Though this design quirk isn’t strictly limited to the Sailor Moon series, I’m a sucker for taking an in-depth look at pretty much all things related to Japanese anime and manga. Since the phenomenon of female characters being depicted with vertical lines on their cheeks also appears quite often in the Sailor Moon series, I’m willing to call this one as “close enough” to make it a valid question to answer.
So why exactly are the Sailor Soldiers and other female characters’ shown with lines on their cheeks? Is it just a way of animating characters that somehow got embedded in Japanese culture? Is it supposed to signify anything about the character, or somehow convey something to the viewer? Or maybe a mixture of the two?
If any of these questions have ever crossed your mind, you happen to be in luck, because today we’re going to put those to rest. And if they haven’t, well hey… it never hurts to learn something new, right? Stick around, we’re going to talk about some anime trivia!
So Haruka, what’s the difference between the Moon and Neptune?
As someone who’s fascinated by the nitty-gritty of how things work, the distinction between the Inner and Outer Senshi is a subject that I find incredibly interesting.
Though we’re given a (very) brief explanation within the series that the Inner team handles threats from within the Solar System and the Outers handle those from beyond, any other distinctions between the two groups are fairly vague and left up to fan conjecture.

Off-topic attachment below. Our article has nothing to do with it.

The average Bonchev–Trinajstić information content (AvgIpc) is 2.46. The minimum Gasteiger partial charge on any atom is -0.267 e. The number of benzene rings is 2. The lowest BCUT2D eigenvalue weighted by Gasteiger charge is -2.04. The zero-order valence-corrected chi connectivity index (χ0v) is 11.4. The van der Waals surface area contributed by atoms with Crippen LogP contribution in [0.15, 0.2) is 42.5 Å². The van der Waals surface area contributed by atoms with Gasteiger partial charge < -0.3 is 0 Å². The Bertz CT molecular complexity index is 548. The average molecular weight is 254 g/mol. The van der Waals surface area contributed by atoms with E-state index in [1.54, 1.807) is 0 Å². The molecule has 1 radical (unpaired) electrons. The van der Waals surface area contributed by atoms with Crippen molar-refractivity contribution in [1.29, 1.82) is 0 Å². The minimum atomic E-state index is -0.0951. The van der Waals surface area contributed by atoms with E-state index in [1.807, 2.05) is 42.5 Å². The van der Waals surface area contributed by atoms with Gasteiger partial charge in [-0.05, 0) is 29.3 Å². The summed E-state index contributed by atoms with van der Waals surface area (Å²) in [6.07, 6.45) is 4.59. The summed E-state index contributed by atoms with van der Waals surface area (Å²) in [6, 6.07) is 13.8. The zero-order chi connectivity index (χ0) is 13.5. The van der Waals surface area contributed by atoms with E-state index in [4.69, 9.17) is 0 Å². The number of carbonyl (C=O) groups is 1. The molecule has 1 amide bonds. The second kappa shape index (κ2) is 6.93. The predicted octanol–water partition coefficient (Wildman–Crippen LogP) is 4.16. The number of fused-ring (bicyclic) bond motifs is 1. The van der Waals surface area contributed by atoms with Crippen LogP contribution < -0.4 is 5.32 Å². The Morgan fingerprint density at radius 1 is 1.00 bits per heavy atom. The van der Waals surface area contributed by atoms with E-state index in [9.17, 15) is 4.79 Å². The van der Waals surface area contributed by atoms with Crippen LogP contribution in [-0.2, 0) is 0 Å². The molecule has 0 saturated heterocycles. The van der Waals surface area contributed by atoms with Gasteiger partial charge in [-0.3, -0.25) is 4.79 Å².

Today we’ll be taking a look at how Iriya Azuma, producer of Sailor Moon S, approached these two teams and what he felt the distinction was between them. I hope you stick around, because this is actually pretty interesting!
Not the full team, but… close enough!
I know that I’ve brought it up (many times) in the past, but I absolutely love the fact that when Ms. Takeuchi settles on a theme, she tends to stick with it. And stick with it she did in terms of having a unifying naming pattern — gems, minerals, elements, and metals — for nearly all of the primary villains in the Sailor Moon series.
Today we’re going to take a look at some of Sailor Galaxia’s minions, the Sailor Animamates, and see where their names came from. Though some of these are probably obvious on the surface, there are actually a few surprises worth sticking around for!
Grab some shovels and hardhats, kids. We’re digging deep!
Disclaimer: this is not a real photo
One thing that I’ve always loved about the world of Sailor Moon just how how much of the real world Ms. Takeuchi, and later the anime staff, included into the series. You can really feel tell that she really did live in Azabu-Juban before choosing it as the backdrop for her series in how detailed and alive the various locations are.
Today, we’re going to talk about something near and dear to my heart – real life locations that appear in the world of Sailor Moon! For the sake of simplicity, we’ll be talking about Sailor Moon Crystal today, but I do plan on sitting down to write an article about the old 90s series and manga once I get enough old pictures together.
Well, let’s get started!